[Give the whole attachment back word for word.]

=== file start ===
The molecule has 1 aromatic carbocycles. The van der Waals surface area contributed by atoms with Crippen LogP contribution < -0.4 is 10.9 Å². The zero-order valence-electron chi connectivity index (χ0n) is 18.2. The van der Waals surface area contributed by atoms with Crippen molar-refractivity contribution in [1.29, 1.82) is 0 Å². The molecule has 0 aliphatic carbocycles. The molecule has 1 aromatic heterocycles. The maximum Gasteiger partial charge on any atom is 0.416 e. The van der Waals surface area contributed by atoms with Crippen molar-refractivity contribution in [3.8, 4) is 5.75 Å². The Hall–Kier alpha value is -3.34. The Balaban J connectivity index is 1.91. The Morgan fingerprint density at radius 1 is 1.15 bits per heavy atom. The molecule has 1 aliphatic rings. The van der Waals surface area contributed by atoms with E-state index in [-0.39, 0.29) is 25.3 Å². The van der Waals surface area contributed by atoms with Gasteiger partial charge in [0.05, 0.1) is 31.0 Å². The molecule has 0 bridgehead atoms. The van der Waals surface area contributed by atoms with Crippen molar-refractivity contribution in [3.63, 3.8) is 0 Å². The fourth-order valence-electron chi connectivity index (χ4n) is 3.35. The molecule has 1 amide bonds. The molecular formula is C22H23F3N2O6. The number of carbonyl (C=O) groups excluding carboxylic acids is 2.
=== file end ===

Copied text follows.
The molecule has 1 aromatic carbocycles. The van der Waals surface area contributed by atoms with Crippen LogP contribution < -0.4 is 10.9 Å². The zero-order valence-electron chi connectivity index (χ0n) is 18.2. The van der Waals surface area contributed by atoms with Crippen molar-refractivity contribution in [1.29, 1.82) is 0 Å². The molecule has 0 aliphatic carbocycles. The molecule has 1 aromatic heterocycles. The maximum Gasteiger partial charge on any atom is 0.416 e. The van der Waals surface area contributed by atoms with Crippen molar-refractivity contribution in [3.8, 4) is 5.75 Å². The Hall–Kier alpha value is -3.34. The Balaban J connectivity index is 1.91. The Morgan fingerprint density at radius 1 is 1.15 bits per heavy atom. The molecule has 1 aliphatic rings. The van der Waals surface area contributed by atoms with E-state index in [-0.39, 0.29) is 25.3 Å². The van der Waals surface area contributed by atoms with Gasteiger partial charge in [0.05, 0.1) is 31.0 Å². The molecule has 0 bridgehead atoms. The van der Waals surface area contributed by atoms with Crippen molar-refractivity contribution in [3.63, 3.8) is 0 Å². The fourth-order valence-electron chi connectivity index (χ4n) is 3.35. The molecule has 1 amide bonds. The molecular formula is C22H23F3N2O6. The number of carbonyl (C=O) groups excluding carboxylic acids is 2.